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I Went To Australia's Mining Awards And It Was A Deeply Weird Evening

Penguins to the left of me, miners to the right…

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So last week I went along to the Australian mining awards, an evening to celebrate the people "making a difference in the mining industry".

Any second now, I thought to myself, they'll fire a diamond cannon into the crowd while we sprinkle cocaine on our creme brulees but unfortunately it wasn't nearly as decadent as that, and more like going to a work event with your dad.

Still, it was a pretty strange way to spend a Friday night.

1. There were penguins on escalators.

Penguins have invaded the prospect mining awards at the Sofitel.

Protesters in penguin onesies went up and down the escalators saying "coal prices are going down!" while guests looked on and sipped champagne under the giant chandelier at the Sofitel.

"If you really believed what you were saying you wouldn't be using escalators!" heckles a white-haired man in an expensive looking charcoal suit.

2. After a Benny Hill-esque chase with security guards, the penguins got moved along in the sweetest way possible.

Alex Lee / BuzzFeed

"Off you go, thank you," said a security guard after he rounded them up.

"Waddle a bit faster if you wouldn't mind." They do.

3. Activists staged a game show on the street, and dressed up as Liberal politicians grabbing notes with Gina Rinehart's face printed on it.

Greenpeace Australia

They were protesting the $40 billion in fossil fuel subsidies paid to the industry by federal and state governments each year.


6. And apparently, neither am I.

Alex Lee / BuzzFeed

A security guard thought I was an activist and wouldn't let me in.

"You can't go in," he said, physically blocking the way when I tried to walk into the roped-off area.

"But I'm the media! Why not?" I say, panicking that my ASOS dress was giving me away.

He looked me up and down and shrugged. Eventually one of the organisers let me through, which was lucky because my next idea was to bribe my way in with a giant $100 banknote.

7. Everyone seemed a bit disappointed that the protesters didn't get to do one more big stunt in the main ballroom.

There tends to be rules of engagements between the two groups, an organiser from Cirrus Media explains to me, with protesters agreeing not to interrupt the more sensitive proceedings. Still, they are quite peeved that protesters seem to have stolen the nametags of important people.

Two massive security guards from the hotel stand at the sides of stage with their arms crossed, looking very bored.


8. Topics of discussion at my table included the benefits of nuclear energy, solar power, mine safety, Australian wine, and "global warming".

Yes, someone actually said "global warming" making air quotes with his fingers. One of the award's judges explains to the table how the world will run out of coal before we ever see a change in global temperatures so there's really nothing to worry about. Wheeee!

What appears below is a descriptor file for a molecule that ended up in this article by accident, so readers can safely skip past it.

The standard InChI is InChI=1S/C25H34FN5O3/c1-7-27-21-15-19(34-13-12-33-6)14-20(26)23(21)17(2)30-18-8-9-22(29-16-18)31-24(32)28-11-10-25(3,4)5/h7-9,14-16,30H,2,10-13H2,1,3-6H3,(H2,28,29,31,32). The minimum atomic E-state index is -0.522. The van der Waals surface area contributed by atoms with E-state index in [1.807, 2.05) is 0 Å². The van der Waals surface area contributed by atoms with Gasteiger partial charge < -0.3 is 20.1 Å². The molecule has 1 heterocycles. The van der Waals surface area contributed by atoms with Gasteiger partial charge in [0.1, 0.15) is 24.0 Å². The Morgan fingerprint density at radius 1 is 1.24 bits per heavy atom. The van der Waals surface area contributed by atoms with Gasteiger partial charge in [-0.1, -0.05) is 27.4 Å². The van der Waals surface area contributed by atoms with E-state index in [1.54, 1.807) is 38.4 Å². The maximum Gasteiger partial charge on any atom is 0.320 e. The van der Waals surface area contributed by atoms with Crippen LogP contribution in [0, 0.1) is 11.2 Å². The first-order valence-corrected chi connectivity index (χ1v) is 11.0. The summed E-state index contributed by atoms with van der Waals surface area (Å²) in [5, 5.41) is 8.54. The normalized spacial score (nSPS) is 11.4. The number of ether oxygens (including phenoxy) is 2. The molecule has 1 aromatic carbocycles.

9. The sector is remarkably positive about its future.

Alex Lee / BuzzFeed

"It's no secret that the mining industry is in a rough time," says the editor of Mining Australia, Cole Lattimer in his opening address.

(Yes, the first name of the editor of the Mining Australia magazine is Cole.)

"We're at the bottom of the downturn, but every industry has their peaks and troughs. We've reached the bottom, and the only way is up."

The crowd gives it a solemn applause. But for the rest of the night it's clear that a lot of people are really proud about their industry and the work that they do.

11. They show some really weird ads for mining equipment.

This man tried to punch a rock in an ad #miningawards


12. Mining is a really dangerous industry.

Mark Kolbe / Getty Images

A highly commended award went to Moya Sharp for setting up the Western Australia Virtual Miners Memorial, to commemorate the 1,484 people who have died in the mining industry in WA.

In Australia, 10 people have died this year alone and the numbers are much higher in other mining countries like China.

13. There is an award called Coal Mine Of The Year.

It went to London-based company Anglo American for their Moranbah North mine in central Queensland. It produces 6.9 million tonnes of coal each year.

The award for the best overall mine went to Doray Minerals for a gold mine called Andy Well.

14. There is a Facebook page dedicated solely to sharing pictures of mining accidents called Mining Mayhem.

Loader under the stacker? Classic mistake! ¯\_(ツ)_/¯

15. Gina Rinehart took out the prize for Contribution to Mining and Who Run The World? (Girls) by Beyonce blasts out of the speakers!!! I am the only one who finds this amazing.

Gina couldn't make it tonight due to it being a busy time at the Roy Hill mine #miningawards

16. Then the night wrapped up. Aside from some rowdy cheering about the rugby, it was pretty boring. This was what I ate for dessert.

Alex Lee / BuzzFeed

I left the little gold balls because I didn't know if they were real.

Alexandra Lee is a politics reporter for BuzzFeed News and is based in Sydney, Australia.

Contact Alex Lee at

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